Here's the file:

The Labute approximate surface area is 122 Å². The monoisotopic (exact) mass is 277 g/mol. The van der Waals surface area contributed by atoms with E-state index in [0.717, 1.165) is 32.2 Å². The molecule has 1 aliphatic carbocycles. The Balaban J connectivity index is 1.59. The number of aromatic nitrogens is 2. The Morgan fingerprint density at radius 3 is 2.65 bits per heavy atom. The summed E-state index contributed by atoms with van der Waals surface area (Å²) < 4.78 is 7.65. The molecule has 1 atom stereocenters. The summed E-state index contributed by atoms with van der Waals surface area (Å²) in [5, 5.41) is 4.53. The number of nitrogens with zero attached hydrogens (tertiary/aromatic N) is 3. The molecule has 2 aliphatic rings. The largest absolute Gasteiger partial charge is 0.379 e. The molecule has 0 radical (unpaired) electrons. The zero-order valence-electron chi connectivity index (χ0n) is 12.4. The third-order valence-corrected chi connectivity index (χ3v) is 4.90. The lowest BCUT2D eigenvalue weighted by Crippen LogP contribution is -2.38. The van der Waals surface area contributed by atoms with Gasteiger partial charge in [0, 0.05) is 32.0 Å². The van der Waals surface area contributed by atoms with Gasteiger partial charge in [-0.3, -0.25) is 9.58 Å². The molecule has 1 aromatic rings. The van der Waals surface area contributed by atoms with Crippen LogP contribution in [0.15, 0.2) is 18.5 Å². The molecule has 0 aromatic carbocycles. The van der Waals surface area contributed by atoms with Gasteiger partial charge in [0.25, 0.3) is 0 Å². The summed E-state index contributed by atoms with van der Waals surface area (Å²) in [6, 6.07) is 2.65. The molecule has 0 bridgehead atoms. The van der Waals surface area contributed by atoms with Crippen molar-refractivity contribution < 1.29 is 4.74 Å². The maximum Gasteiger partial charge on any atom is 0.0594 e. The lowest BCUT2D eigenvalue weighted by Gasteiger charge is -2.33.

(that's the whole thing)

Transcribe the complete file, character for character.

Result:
The Labute approximate surface area is 122 Å². The monoisotopic (exact) mass is 277 g/mol. The van der Waals surface area contributed by atoms with E-state index in [0.717, 1.165) is 32.2 Å². The molecule has 1 aliphatic carbocycles. The Balaban J connectivity index is 1.59. The number of aromatic nitrogens is 2. The Morgan fingerprint density at radius 3 is 2.65 bits per heavy atom. The summed E-state index contributed by atoms with van der Waals surface area (Å²) < 4.78 is 7.65. The molecule has 1 atom stereocenters. The summed E-state index contributed by atoms with van der Waals surface area (Å²) in [5, 5.41) is 4.53. The number of nitrogens with zero attached hydrogens (tertiary/aromatic N) is 3. The molecule has 2 aliphatic rings. The largest absolute Gasteiger partial charge is 0.379 e. The molecule has 0 radical (unpaired) electrons. The zero-order valence-electron chi connectivity index (χ0n) is 12.4. The third-order valence-corrected chi connectivity index (χ3v) is 4.90. The lowest BCUT2D eigenvalue weighted by Crippen LogP contribution is -2.38. The van der Waals surface area contributed by atoms with Gasteiger partial charge in [0, 0.05) is 32.0 Å². The van der Waals surface area contributed by atoms with Gasteiger partial charge in [-0.3, -0.25) is 9.58 Å². The molecule has 1 aromatic rings. The van der Waals surface area contributed by atoms with Crippen LogP contribution in [0.15, 0.2) is 18.5 Å². The molecule has 0 aromatic carbocycles. The van der Waals surface area contributed by atoms with Gasteiger partial charge in [0.25, 0.3) is 0 Å². The summed E-state index contributed by atoms with van der Waals surface area (Å²) in [6, 6.07) is 2.65. The molecule has 0 bridgehead atoms. The van der Waals surface area contributed by atoms with Crippen molar-refractivity contribution < 1.29 is 4.74 Å². The maximum Gasteiger partial charge on any atom is 0.0594 e. The lowest BCUT2D eigenvalue weighted by Gasteiger charge is -2.33.